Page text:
BNNT structure and components

HTP-fabricated BNNTs come in a ‘cotton’ like form, consisting of numerous entwined tubes (see SI for an example). We define a ‘cotton’ ball of as received material with a radius of ~ > 5 cm as ‘bulk’ BNNT. HTP fabrication is advantageous since it is catalyst-free, produces high quality BNNTs, and minimizes defects from foreign atomic species (such as carbon)26,43 to the BN lattice as opposed to other methods (See Ref.13 for further details). Typical wall thicknesses range between 2 to 5 layers, with diameters of 3 nm to 6 nm and interspacing wall distances of 3.4 Å26. Single nanotubes can be up to 200 µm long. Nevertheless, the material also contains 2-dimensional (2D) h-BN, typically in the lateral size range of 50 nm to 200 nm and also boron nanoparticles, visualized by TEM for HTP BNNT2,13,44,45, as well as for various fabrication techniques2. In addition, for annealed HTP BNNT, 2D BN oxide platelets have been visualized12. For simplicity we denote these nanomaterials, attached to the BNNT tubular structure, as hybrid material in the manuscript and discuss their implication. For the HTP fabrication method the measured bandgap is 5.74 eV13, similar to that of 2D h-BN (5.95 eV)46.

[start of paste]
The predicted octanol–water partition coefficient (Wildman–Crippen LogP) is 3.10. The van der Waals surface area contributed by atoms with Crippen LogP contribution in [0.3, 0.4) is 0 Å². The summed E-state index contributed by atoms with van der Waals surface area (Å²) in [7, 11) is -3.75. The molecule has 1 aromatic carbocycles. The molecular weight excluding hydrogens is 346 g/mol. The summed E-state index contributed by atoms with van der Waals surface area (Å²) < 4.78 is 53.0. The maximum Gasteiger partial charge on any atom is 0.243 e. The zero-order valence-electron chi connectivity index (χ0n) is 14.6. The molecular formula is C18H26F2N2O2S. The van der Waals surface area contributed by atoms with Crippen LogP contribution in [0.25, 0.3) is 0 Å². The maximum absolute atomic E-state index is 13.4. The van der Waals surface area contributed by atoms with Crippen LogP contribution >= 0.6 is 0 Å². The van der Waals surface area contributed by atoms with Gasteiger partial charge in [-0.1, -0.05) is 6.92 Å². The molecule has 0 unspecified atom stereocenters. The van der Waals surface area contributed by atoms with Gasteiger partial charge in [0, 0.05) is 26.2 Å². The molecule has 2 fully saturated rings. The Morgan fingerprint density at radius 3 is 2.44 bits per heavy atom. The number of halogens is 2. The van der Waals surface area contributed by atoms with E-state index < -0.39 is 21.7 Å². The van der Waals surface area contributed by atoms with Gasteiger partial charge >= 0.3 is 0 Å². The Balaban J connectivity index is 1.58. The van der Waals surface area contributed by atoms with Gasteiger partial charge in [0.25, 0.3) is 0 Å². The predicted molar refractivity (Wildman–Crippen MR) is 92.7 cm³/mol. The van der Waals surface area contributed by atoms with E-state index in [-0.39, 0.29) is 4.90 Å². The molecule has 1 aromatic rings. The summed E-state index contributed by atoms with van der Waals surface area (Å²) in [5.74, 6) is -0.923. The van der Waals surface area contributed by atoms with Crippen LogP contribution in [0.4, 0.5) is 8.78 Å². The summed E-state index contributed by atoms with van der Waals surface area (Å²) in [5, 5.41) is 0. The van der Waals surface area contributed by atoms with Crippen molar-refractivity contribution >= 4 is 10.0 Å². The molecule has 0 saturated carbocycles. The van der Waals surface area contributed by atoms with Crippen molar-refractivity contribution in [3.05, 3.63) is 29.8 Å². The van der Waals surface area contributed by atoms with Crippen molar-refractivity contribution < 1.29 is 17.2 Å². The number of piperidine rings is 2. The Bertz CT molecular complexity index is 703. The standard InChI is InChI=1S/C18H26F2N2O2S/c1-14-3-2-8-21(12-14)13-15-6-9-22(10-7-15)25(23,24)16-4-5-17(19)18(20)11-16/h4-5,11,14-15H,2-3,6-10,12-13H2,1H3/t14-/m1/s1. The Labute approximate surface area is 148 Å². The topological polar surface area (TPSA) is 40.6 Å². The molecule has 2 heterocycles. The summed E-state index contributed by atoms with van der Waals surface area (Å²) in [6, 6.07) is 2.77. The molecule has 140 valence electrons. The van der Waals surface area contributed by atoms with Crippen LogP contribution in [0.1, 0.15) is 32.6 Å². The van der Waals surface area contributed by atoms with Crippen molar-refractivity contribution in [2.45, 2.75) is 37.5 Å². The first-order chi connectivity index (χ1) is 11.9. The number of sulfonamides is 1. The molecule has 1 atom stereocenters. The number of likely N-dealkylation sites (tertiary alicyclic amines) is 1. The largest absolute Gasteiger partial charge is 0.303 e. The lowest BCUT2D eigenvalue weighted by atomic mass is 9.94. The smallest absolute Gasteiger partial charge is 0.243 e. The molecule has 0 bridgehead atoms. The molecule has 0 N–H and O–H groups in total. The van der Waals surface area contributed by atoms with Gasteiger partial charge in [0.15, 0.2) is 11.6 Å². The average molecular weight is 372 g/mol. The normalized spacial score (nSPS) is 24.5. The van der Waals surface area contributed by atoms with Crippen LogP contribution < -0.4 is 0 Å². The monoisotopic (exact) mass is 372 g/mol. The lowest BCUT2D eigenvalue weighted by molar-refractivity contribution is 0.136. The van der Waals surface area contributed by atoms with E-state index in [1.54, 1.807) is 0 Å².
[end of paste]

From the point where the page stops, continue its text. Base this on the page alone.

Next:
The role of oxygen in BN hexagonal systems

Photoluminescence (PL) comparative studies in vacuum and ambient conditions on TMDCs47 and h-BN48 have shown that PL is strongly affected by ambient gas molecules, attributed to exterior surface defects exposed to reactive species which physisorb, such as O2. An oxygen healing mechanism in h-BN for nitrogen vacancies (oxygen substituting nitrogen vacancies) has been observed in PL48 studies and TEM microscopy49,50, with a time scale of 0.6 µs once exposed to ambient conditions, whereas h-BN was indifferent to N2 48. In h-BN, stabilizing SQEs has been attributed to high temperature annealing (usually 850 °C). Intuitively, this annealing should remove oxygen, however this procedure is done in an inert gas environment (typically argon)3,33,34,35,37,38,40,41,42, and not in vacuum. The only report to of annealing in vacuum, resulting in less stable SQEs is described in Ref.3. Studies on annealing of WS2 in an inert argon environment have shown SQE induced on perimeters, attributed to formation of WO3, due to residual water/oxygen in the annealing chamber51. It has been suggested there that similar SQEs species could be found in WO3 crystals. Perimeter oxidation has been shown to be preferential in an independent study on WS2 and WSe2 52.